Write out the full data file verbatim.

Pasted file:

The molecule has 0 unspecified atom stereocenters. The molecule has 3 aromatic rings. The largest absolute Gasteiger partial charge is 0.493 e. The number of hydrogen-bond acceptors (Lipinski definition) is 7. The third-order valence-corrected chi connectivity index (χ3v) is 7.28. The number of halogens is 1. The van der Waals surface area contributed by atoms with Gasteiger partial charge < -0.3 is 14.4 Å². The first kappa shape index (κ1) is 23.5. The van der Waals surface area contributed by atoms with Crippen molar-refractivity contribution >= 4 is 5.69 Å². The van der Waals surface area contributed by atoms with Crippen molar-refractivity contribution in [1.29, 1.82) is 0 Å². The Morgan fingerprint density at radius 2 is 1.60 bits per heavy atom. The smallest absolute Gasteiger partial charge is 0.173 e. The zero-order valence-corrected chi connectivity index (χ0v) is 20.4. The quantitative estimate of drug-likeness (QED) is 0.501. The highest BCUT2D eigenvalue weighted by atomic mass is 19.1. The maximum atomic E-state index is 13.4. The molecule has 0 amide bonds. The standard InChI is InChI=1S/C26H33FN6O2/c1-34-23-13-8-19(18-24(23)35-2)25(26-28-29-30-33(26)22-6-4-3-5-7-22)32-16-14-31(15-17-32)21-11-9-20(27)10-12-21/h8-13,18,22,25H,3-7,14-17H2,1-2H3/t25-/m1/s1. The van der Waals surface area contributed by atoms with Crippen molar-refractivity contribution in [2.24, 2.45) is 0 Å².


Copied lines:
The molecule has 0 unspecified atom stereocenters. The molecule has 3 aromatic rings. The largest absolute Gasteiger partial charge is 0.493 e. The number of hydrogen-bond acceptors (Lipinski definition) is 7. The third-order valence-corrected chi connectivity index (χ3v) is 7.28. The number of halogens is 1. The van der Waals surface area contributed by atoms with Gasteiger partial charge < -0.3 is 14.4 Å². The first kappa shape index (κ1) is 23.5. The van der Waals surface area contributed by atoms with Crippen molar-refractivity contribution >= 4 is 5.69 Å². The van der Waals surface area contributed by atoms with Crippen molar-refractivity contribution in [1.29, 1.82) is 0 Å². The Morgan fingerprint density at radius 2 is 1.60 bits per heavy atom. The smallest absolute Gasteiger partial charge is 0.173 e. The zero-order valence-corrected chi connectivity index (χ0v) is 20.4. The quantitative estimate of drug-likeness (QED) is 0.501. The highest BCUT2D eigenvalue weighted by atomic mass is 19.1. The maximum atomic E-state index is 13.4. The molecule has 0 amide bonds. The standard InChI is InChI=1S/C26H33FN6O2/c1-34-23-13-8-19(18-24(23)35-2)25(26-28-29-30-33(26)22-6-4-3-5-7-22)32-16-14-31(15-17-32)21-11-9-20(27)10-12-21/h8-13,18,22,25H,3-7,14-17H2,1-2H3/t25-/m1/s1. The van der Waals surface area contributed by atoms with Crippen molar-refractivity contribution in [2.24, 2.45) is 0 Å².